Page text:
By now Ayotte could have jumped all over Hassan’s veto of the state budget and the fact she largely caved in to get a final deal so she could end the controversy and go for the Senate seat.

And Ayotte could have had a field day with Hassan’s criticism of business tax cuts she ultimately would sign which the governor said in the main were going to "out-of-state millionaire" business owners.

That’s easy. To begin with as we pointed out this week there’s a massive proxy war in this campaign that will go unmatched in New Hampshire history. This means an unlimited number of GOP partisans are perfectly happy and will go ugly on Hassan for Ayotte.

More importantly there is a time and a place. Ayotte politically right now is on solid footing, much stronger than she was say 18 months ago after $2 million in attack ads from Michael Bloomberg.

She doesn’t have to mount an offensive against Hassan right now.

In time, she certainly will.


With Chris Sununu campaigning feverishly, will any of the three leading senators pull the trigger and join him in a primary race for governor?

Sununu says to the trio: C’mon in, the water is fine.

"Look, Chuck Morse, Jeb Bradley, Jeanie Forrester did an amazing job writing one of the best budgets this state has ever had. They are an incredible team in the Senate. If they want to get into this race that’s fine. I’m a big believer that good primaries are good," Sununu said.

"They are all good friends of mine; it would stay positive, it would stay about the issues, there is nothing negative about that."

Okay, well these odds could change but here’s how each three privately assess the race according to those who know them.

- Sen. Jeanie Forrester, R-Meredith: 3-1. Until recently it was thought the chairwoman of the Senate Finance Committee would not seek the promotion in her third term. That all changed when she began making a renewed round of telephone calls to GOP activists gauging their interest last week.

- Senate Majority Leader Jeb Bradley, R-Wolfeboro: 5-1. Having lost his last race for Congress, Bradley knows the next race for major office for him could be his last if it ended badly. Bradley has reached out to money interests and gotten a good response that if he did jump in the campaign cash would be there.

- Senate President Chuck Morse, R-Salem: 10-1. He’s the least likely and for good reason. Morse already has a good gig not just running the Senate but holding onto a chamber that for the future looks solidly GOP thanks to redistricting that really slanted towards the Grand Olde Party.

In addition, Morse’s interest is split; at times he looks even more favorably at a run for Second District congressman rather than for governor. Taking on two-term Democrat Annie Kuster in a presidential year would be a tall order, however; Morse would be better off to stay put and look to move up in 2018.


What do we make of President Obama’s pick of the next U.S. attorney?

A quality choice but yet another sign this lame duck POTUS is fulfilling his own desires in the final 14 months in office not trying to win bipartisan friends.

Obama doesn’t have to answer to anyone and it’s becoming increasingly clear his public comments and public appointments reveal his true desires.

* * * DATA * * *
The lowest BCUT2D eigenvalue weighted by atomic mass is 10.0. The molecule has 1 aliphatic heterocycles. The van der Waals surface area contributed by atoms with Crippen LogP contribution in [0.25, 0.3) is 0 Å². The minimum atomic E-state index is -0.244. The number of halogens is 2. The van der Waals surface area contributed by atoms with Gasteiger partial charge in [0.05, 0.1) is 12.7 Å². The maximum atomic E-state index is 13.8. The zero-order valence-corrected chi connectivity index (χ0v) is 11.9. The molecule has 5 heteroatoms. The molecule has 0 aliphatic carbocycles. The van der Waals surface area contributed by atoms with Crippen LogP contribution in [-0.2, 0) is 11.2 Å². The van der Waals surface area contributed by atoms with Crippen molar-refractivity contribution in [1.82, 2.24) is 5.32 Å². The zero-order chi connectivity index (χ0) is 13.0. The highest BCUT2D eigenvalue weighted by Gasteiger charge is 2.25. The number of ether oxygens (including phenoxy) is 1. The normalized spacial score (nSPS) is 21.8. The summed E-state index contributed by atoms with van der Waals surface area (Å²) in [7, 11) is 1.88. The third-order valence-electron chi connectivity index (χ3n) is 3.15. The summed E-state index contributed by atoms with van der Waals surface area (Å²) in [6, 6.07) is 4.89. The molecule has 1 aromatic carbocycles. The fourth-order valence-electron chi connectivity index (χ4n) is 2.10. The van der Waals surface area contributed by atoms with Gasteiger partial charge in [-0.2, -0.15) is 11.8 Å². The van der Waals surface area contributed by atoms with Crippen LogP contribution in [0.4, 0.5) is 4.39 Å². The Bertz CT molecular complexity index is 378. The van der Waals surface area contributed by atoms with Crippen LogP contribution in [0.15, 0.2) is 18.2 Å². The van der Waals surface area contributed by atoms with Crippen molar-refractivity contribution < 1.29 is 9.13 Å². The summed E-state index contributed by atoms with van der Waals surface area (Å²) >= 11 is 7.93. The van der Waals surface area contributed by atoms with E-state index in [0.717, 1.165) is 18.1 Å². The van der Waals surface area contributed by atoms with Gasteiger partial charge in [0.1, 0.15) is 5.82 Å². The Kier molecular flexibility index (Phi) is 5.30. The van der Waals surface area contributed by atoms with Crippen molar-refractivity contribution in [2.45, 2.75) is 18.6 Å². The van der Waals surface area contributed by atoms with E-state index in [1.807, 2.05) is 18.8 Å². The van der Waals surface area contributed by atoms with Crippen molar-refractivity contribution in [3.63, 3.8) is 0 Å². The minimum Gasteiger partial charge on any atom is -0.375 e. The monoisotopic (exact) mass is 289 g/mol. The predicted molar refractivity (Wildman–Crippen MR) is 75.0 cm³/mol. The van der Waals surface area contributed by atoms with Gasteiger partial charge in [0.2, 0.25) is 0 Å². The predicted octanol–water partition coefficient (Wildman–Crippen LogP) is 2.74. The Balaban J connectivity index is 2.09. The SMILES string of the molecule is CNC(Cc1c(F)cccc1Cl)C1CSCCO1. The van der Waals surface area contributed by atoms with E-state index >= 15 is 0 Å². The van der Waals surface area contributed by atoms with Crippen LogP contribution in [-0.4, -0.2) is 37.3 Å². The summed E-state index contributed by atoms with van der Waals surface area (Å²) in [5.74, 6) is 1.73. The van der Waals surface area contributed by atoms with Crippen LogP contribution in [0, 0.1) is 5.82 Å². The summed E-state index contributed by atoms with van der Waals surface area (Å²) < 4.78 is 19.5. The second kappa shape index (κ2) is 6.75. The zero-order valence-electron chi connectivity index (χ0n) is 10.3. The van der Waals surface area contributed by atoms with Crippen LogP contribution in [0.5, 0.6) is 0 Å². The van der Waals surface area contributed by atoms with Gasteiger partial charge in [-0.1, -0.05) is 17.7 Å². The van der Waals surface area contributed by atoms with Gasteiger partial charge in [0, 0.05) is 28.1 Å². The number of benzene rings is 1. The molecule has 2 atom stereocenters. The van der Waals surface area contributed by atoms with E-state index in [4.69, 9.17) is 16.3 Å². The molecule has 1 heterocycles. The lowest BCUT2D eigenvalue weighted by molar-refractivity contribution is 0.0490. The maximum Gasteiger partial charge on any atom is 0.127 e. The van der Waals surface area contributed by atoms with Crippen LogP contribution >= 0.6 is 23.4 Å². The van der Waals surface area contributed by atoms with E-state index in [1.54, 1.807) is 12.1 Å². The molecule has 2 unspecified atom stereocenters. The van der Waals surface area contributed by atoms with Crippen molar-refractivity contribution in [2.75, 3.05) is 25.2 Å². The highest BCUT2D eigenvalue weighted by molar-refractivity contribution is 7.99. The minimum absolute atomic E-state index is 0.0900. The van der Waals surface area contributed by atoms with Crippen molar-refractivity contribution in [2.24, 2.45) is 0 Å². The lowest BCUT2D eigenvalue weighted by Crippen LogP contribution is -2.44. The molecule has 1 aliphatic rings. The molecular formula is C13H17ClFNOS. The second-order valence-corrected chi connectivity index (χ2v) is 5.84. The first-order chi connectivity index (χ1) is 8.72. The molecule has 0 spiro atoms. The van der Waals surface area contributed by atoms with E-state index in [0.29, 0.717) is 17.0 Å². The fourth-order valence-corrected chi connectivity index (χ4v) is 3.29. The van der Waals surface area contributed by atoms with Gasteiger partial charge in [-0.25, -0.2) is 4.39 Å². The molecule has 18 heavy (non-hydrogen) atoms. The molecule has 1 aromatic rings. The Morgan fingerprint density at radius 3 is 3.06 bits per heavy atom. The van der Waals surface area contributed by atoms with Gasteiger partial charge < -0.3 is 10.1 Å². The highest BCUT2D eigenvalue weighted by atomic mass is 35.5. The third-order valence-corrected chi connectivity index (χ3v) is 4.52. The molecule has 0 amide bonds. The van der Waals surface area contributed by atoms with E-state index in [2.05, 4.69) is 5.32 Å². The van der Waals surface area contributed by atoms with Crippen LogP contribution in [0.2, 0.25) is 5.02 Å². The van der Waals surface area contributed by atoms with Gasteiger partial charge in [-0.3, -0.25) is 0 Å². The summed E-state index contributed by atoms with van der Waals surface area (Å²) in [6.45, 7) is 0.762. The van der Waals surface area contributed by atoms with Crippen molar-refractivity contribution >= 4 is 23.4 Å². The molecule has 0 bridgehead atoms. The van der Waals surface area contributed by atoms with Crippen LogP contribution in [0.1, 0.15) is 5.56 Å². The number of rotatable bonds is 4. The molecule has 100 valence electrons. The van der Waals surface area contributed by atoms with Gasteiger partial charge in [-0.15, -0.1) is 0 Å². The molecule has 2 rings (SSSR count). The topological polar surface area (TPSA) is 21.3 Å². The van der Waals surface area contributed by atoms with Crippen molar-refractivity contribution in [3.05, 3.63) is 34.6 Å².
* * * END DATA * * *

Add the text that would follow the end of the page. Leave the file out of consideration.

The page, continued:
Emily Gray Rice is not a partisan but she’s been a fan of past Democratic governors. A former state prosecutor, Rice also was named to the state Ballot Law Commission.

She most recently has been with Bernstein Shur which has a stable of both Democratic and Republican actors from Democratic lawyers Terry Shumaker and Andru Volinsky to longtime GOP operative Jim Merrill.


The last thing Eversource Energy needed was a national critic of Northern Pass.

That’s what they earned this week with the National Trust for Historic Preservation insisting that places along the 200-mile power project route be considered a national treasure.

This is no attempted veto of the project.

And Eversource has already shown its willingness to make all kind of accommodations to try and win friends and mute opponents. The last alignment move, burying more than 50 miles of power line, was no minor move and attracted plenty of support.

But the national trust and its state partner, the New Hampshire Preservation Alliance, are not groups to trifle with and the trust doesn’t take this step at the drop of the hat.

In fact it’s interceded in this fashion and played the ``national treasure’’ card only twice [-] to preserve the Daniel Webster Farm and the Wentworth-By-The-Sea Hotel.


Co-Quotes of the Week:

"I have a five-year-old going to kindergarten this year in one of half the school districts in our state that lack full-day kindergarten. I am determined that by the time my two-year-old ends up in kindergarten, we will not just in Concord but in towns across our state." - Democratic candidate for governor Colin Van Ostern weighing in on the kind of public education reform he’d pursue if voters send him to the corner office in 2017.

"The Democrats like to coronate and try to keep just one candidate at the face and front of the ticket which frankly I don’t think is going to happen but that’s for the Democrats to decide." - GOP candidate for governor Chris Sununu suggesting that Democratic rival and fellow Councilor Van Ostern will get plenty of company in that primary for governor.